Early Acclaim for the Novel: Part 2

When I received the mockup of the cover for The First Annual Grand Prairie Rabbit Festival, there was a blurb on the back cover from a fellow by the name of James Villas, author of Dancing in the Lowcountry. Villas had this to say about the book:

“A frustrated priest who smokes, drinks, and curses like a sailor, a loveable centenarian matriarch whose appetite for Crown Royal is matched only by her busy-body compulsion to counsel on any and all matters, a feisty flock of Cajun gals and gents who know how to get any ball rolling–all are unforgettable characters on a mission that’s not so holy and that gives new meaning to the notion of Southern Gothic. Add a carnival, the aroma of gumbo and fried turkey, and a little Zydeco dancing, and it’s easy to see why Ken Wheaton has produced a highly original yarn that is hilarious, beguiling, and, at times, warmly moving.”

Sweet. Now maybe you’re asking yourself some questions: How does this blurb thing work? How do you find these people? Why these people? Do they actually read the book before hand?

Or maybe you’re not asking yourself any question other than “Am I gonna go with a salad or a burger for lunch?”

At any rate, about those blurbs you see on books. I’m not actually convinced they move copies. I don’t necessarily think people look at the quotes on the back of a book and say, “Hey, that dude likes it. I’m totally going to buy it.”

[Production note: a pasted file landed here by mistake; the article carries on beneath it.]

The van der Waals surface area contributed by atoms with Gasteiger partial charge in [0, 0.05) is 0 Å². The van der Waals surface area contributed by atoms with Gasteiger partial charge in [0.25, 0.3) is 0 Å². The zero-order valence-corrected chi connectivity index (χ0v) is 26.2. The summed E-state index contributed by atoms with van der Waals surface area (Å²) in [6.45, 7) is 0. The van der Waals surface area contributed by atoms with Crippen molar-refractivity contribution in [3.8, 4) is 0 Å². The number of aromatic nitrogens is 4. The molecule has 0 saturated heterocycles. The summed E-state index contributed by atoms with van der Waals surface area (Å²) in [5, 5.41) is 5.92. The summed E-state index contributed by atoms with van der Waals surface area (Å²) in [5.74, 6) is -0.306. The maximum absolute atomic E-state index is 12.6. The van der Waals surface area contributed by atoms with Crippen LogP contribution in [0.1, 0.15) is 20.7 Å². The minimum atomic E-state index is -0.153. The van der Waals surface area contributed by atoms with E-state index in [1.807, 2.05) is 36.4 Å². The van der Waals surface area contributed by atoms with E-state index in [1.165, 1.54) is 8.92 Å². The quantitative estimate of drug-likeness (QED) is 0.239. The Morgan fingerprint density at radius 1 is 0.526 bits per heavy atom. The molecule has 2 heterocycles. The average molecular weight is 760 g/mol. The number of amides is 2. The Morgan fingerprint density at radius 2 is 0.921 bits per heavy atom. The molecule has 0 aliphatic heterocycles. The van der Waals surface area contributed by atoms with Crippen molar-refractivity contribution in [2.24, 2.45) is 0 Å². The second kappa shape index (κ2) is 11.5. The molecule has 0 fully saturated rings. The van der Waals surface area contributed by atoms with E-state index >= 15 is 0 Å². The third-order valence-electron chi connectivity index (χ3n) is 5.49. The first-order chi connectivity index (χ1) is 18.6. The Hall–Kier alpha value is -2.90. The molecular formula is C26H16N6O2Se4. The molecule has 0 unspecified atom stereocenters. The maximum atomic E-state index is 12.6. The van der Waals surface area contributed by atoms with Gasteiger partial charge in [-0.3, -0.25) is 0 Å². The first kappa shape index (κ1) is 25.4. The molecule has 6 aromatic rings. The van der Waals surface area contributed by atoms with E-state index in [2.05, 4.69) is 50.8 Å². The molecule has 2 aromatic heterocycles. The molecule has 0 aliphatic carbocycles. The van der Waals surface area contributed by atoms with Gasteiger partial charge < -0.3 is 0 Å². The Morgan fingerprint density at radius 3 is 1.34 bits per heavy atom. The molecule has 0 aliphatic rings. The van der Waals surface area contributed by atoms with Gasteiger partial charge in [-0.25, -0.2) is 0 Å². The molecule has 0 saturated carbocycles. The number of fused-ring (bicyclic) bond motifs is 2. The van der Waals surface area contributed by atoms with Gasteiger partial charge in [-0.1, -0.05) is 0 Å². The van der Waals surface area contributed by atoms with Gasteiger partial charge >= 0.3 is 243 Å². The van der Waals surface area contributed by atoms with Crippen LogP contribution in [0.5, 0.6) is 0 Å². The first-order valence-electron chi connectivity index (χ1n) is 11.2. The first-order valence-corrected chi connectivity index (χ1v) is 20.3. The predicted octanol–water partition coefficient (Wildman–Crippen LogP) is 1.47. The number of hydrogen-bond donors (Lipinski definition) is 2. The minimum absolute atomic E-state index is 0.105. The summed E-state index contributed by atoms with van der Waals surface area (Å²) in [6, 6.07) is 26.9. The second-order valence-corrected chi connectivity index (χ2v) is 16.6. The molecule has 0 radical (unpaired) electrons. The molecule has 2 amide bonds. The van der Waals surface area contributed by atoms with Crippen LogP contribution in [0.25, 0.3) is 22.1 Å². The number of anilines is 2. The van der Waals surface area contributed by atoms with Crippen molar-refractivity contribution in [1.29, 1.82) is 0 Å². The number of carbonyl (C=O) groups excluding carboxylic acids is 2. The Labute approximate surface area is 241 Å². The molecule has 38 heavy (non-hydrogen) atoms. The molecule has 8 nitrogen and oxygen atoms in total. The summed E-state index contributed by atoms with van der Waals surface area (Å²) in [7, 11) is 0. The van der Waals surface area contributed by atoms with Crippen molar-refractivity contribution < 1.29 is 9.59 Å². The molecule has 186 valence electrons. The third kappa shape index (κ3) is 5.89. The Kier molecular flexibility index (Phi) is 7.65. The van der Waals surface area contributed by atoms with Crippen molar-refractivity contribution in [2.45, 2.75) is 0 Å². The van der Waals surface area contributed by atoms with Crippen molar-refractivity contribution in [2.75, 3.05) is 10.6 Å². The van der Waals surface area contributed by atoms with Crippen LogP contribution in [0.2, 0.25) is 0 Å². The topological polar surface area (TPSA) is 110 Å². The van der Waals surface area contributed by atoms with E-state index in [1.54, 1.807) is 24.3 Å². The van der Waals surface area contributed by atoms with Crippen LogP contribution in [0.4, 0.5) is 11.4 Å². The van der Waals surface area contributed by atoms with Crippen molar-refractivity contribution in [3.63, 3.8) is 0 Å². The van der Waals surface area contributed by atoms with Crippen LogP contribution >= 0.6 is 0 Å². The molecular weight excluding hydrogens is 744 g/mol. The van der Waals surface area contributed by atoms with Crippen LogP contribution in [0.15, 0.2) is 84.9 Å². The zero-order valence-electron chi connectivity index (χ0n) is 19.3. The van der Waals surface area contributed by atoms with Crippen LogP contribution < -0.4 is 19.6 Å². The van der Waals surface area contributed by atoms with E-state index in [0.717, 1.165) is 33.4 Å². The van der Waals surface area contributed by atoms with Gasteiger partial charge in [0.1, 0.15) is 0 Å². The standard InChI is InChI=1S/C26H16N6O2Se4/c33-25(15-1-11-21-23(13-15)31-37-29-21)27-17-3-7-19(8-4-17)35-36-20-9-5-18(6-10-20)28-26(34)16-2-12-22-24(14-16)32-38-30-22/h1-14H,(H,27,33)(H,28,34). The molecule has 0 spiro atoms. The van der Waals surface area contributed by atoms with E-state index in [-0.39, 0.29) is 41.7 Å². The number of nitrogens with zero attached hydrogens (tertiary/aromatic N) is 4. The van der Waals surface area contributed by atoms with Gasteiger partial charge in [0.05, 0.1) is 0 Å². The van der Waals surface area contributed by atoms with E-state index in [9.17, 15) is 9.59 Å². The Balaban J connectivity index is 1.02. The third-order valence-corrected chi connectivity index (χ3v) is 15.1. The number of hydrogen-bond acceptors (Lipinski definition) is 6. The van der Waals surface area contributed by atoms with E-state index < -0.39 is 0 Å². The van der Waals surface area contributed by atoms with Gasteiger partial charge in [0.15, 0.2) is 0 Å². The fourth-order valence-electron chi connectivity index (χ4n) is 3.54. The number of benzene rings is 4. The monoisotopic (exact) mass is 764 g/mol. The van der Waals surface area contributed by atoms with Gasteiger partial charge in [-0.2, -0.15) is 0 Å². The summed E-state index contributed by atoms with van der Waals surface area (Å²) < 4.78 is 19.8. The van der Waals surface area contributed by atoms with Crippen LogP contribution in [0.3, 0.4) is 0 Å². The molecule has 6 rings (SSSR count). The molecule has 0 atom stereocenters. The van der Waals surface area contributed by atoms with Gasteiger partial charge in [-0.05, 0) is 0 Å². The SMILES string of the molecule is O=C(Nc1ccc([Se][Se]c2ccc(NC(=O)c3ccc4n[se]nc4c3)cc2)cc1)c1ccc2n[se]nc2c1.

But I could be wrong. And, on the off chance that such quotes make people buy a book — or at least convince them that the book is worth considering — authors and publishers go looking for blurbs from other authors. They consider things like audience demographics (will this blurb appeal to women?), genre (does it make any sense to have a fantasy author blurb a comedy?), and availability (is that dude busy?), among other things.

Of the four blurbs I’ve received so far, I secured three. You already met one last week. The other two, you’ll meet soon enough (along with hilarious–yet heartbreaking–tales of who was chosen and why). And James Villas was nabbed by my editor at Kensington, who, among other things, wanted at least one Southern writer to blurb the thing.

Despite the book being published by my own publisher, I hadn’t heard of Dancing in The Lowcountry, but Villas’ name sounded vaguely familiar. Hmmm. Now why was that.

I’ve got one word for you. Bacon! Villas is an award-winning food writer and among the books he’s written is The Bacon Cookbook. Sure. He’s also written The Glory of Southern Cooking and Between Bites: Memoirs of a Hungry Hedonist, which are undoubtedly important contributions to the world of writing.

But he wrote a cookbook about bacon. How perfect is that?

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